The use of some gadolinium contrast dyes should be restricted because of their association with nephrogenic systemic fibrosis (NSF), according to a recommendation just made by a Food & Drug Administration (FDA) advisory panel.
Reuters is reporting that the panel supported new warnings for General Electric’s Omniscan and Covidien Inc.’s OptiMark that say they should not be used in patients with severe kidney disease. The panel felt that Omniscan and OptiMark. along with Bayer’s Magnevist appeared to carry a higher NSF risk than similar products. The recommendations represented a “preponderance of opinion” on the panel, and not a formal vote, Reuters said.
Meanwhile, Dow Jones News Service is reporting that the same FDA panel also recommended restricting the use of Magnevist to patients without kidney severe kidney disease. However, according to Reuters, there was less consensus on the panel in regards to Magnevist.
The FDA is not required to follow the recommendations of its advisory panels, but it usually does so.
NSF is a debilitating disease that leads to excessive formation of connective tissue in the skin and internal organs. It is characterized by high blood pressure, burning, itching, swelling and hardening of the skin. Other symptoms include red or dark patches on the skin; pain deep in the hip bones or ribs and muscle weakness. NSF can progress to the point of causing severe stiffness in joints, and it can lead to death.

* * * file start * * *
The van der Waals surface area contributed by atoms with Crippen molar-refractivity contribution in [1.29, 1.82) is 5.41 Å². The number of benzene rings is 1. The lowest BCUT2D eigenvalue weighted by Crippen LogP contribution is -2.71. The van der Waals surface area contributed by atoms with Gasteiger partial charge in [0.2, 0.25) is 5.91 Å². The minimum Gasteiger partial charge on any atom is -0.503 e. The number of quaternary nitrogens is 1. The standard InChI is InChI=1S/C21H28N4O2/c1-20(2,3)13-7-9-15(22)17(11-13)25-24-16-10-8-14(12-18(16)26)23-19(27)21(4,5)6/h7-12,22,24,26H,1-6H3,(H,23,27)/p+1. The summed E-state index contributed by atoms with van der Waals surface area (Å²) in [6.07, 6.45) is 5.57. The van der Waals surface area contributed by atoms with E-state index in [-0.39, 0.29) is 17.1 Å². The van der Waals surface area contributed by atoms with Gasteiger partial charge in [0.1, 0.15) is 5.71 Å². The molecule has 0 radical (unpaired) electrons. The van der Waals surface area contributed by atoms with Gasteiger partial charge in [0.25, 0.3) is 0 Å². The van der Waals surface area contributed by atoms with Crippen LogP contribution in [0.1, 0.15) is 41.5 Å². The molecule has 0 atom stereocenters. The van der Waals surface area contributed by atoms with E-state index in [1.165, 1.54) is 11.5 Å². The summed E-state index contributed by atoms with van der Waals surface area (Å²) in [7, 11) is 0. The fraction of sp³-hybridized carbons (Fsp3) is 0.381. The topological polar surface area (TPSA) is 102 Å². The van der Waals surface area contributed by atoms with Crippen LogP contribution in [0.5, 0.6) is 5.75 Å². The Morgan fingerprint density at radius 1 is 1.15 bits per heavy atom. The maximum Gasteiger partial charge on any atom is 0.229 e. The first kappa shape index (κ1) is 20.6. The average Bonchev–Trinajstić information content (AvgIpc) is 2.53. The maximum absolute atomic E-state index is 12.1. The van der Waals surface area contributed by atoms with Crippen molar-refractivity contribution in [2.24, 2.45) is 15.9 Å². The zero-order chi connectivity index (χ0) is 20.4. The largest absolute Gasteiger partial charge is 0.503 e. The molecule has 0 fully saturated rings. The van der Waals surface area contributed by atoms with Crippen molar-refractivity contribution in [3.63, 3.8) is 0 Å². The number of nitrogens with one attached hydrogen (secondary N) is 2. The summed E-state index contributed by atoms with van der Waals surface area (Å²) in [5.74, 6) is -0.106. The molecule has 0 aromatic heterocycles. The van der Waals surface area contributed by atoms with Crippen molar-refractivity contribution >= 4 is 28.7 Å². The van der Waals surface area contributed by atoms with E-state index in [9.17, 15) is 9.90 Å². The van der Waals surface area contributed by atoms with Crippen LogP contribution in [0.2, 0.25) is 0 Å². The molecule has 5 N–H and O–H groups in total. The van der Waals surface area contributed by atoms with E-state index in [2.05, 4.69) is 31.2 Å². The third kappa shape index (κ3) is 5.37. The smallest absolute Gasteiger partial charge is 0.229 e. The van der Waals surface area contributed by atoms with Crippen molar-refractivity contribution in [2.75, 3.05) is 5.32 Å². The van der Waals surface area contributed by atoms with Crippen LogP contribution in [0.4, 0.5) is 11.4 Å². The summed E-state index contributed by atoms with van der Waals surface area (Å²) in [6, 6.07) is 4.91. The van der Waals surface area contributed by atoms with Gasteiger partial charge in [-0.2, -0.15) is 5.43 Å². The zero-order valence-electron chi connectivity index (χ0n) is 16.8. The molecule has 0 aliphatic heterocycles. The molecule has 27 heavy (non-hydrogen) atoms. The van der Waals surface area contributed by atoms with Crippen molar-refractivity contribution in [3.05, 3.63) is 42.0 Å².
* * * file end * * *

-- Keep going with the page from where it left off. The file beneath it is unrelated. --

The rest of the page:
Gadolinium contrast dyes are approved for use in MRI procedures, and are sometimes used off-label in MRA studies. It appears that NSF only develops in people with pre-existing kidney disease. In 2007, the FDA asked the manufacturers of all gadolinium contrast dyes to add a black box warning to the product labels about their association with NSF. Since the warning, the FDA and the makers of gadolinium contrast dyes have continued to collect data about their association with NSF.
According to documents released last month by the FDA in advance of today’s meeting, the highest risk of NSF was associated with Omniscan, Magnevist and OptiMark. The lowest risk was associated with Prohance and Multihance, both marketed by Bracco Diagnotics. However, the FDA was unable to rule out a risk for any of the agents.
FDA staff said it was too early to reach conclusions about Bayer’s Eovist and Lantheus Medical Imaging’s Ablavar, two recently approved gadolinium agents.
According to Dow Jones, at today’s FDA advisory panel meeting, radiologists said that clinicians have essentially stopped using gadolinium agents in patients with severe kidney disease. The panel was also told that reports of NSF have dropped significantly since the black box warning was mandated.
Last month, Europe’s health regulatory agency said Omniscan, Magnevist and OptiMark shouldn’t be used in patients with severe kidney problems.
As we previously reported, Covidien has already decided to modify the label of OptiMark to contraindicate its use in patients with severe kidney impairment because of its association with NSF.